Why Noggin the Nog?

When I was small (about a thousand years ago) we didn’t have a television; I know that sounds odd and incredibly old-fashioned now but in the early 1960s TV was for wealthy people (they were incredibly expensive items) and not for the likes of us … not for a few years anyway  and when we did get one it was thanks to Redifusion who rented tellies. Anyway, a friend of mine at school had a huge Bush television; I say huge, the cabinet was huge the screen was tiny, anyway, one evening I went to his house after school, I think, and I ogled the telly as if it was magic … which indeed it was. We had the cinema, the flea-pit, and I went most weeks but this was incredible … a screen, in your room, that showed moving pictures; black and white, of course, but moving pictures nonetheless. Back to my friends house; as I was sitting there with white sliced bread toast and jam (I had a deprived childhood, we only had “proper” brown bread), which was almost as magical as the TV, a programme started  on this magical box … the opening picture looked like this:

Saga Original

the music started, it was strange and quite eerie and old-fashioned even then but it drew me in … and then this amazing voice said: “In the Lands of the North where the black rocks stand guard against the cold sea, in the dark night that is very long, the Men of the Northlands sit by their great log fires and they tell a tale …”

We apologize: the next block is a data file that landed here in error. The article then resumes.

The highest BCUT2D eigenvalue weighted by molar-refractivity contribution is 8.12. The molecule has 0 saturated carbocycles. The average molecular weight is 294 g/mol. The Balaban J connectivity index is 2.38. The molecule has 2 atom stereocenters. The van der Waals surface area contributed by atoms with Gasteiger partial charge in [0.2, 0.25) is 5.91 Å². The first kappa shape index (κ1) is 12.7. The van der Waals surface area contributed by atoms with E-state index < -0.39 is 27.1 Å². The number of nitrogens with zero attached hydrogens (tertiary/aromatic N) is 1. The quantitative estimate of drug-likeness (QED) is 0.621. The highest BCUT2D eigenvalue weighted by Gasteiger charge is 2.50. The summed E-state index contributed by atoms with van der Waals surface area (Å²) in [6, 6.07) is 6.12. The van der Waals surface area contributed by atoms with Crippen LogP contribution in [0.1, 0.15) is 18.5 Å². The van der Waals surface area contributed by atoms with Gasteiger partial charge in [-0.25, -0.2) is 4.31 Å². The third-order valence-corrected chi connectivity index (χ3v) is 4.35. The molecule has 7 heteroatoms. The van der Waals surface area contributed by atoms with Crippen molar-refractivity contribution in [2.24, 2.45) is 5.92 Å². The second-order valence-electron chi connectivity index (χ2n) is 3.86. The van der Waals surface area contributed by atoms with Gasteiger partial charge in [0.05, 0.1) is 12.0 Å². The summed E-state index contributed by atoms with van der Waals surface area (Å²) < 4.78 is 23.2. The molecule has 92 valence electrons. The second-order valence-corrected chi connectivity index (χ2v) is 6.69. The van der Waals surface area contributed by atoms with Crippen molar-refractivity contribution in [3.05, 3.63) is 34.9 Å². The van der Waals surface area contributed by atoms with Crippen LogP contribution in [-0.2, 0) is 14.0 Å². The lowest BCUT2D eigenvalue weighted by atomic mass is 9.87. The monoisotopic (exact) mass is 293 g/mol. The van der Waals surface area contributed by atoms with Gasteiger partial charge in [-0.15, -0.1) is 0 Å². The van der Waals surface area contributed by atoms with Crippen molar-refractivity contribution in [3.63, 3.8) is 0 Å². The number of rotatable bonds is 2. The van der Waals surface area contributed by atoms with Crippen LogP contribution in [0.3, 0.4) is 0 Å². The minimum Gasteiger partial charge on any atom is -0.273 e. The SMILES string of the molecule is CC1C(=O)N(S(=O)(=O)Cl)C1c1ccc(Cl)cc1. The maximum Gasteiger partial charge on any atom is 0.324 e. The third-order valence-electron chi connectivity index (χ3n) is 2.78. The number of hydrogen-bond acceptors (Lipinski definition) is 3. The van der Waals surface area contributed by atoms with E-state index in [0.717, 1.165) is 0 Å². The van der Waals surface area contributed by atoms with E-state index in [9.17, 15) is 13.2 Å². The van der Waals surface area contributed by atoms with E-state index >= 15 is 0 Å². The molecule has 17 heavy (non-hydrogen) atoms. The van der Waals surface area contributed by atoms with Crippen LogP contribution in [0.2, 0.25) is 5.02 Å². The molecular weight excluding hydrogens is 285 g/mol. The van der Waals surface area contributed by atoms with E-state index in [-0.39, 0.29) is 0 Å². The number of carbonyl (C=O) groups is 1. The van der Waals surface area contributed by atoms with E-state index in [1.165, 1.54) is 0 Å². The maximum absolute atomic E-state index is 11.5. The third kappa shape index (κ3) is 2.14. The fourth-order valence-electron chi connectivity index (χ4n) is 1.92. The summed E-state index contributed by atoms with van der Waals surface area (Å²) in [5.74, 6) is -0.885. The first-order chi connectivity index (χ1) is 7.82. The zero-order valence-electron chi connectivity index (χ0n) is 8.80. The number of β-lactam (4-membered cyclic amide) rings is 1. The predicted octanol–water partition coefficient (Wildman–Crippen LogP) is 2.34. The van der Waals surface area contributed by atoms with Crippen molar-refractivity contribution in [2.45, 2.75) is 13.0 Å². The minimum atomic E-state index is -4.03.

The tale they told had me transfixed.

A bit of history …


… let me take you back to the year 1952 (that is even before I was born) there was a young art   student by the name of Peter Firmin. He one day went to the British Museum where he saw The Isle of Lewis Chess pieces which had been dug up from a sand dune; he became a bit besotted by these amazing carvings (which can still be seen in the British Museum and, some of them,on the left) and he drew and wrote a story. In 1958 he met Oliver Postgate. Whilst they were making Ivor the Engine, for Associated Redifusion, he showed Oliver his story and drawings and, by 1960, they had been commissioned by the BBC to produce six ten minute films … narrated by Oliver and drawn by Peter. These films were “The Saga of Noggin the Nog”. The films (they made more) were regularly on the television until well into the 1970s. Some colour versions were made in 1980 and in the 1990s they had a bit of a revival on Channel 4 but since then … it has all gone a bit quiet … Oliver Postgate and Peter Firmin have made many other films since then, of course, there was Alexander the Mouse, the Pingwings, The Clangers, Pogles Wood, Tottie, The Seal of Neptune, The Story of a Doll’s House and, of course, Bagpuss. In fact, Peter and Oliver have been present in the lives of a number of generations of young children from the 1960s until now. Unfortunately Oliver Postgate died in 2008. Peter celebrated his 85th birthday  by coming to see our version of “The Saga of Noggin the Nog” at the New Diorama Theatre, London at the beginning of December 2012. We all sang Happy Birthday and a fabulous day was had by all.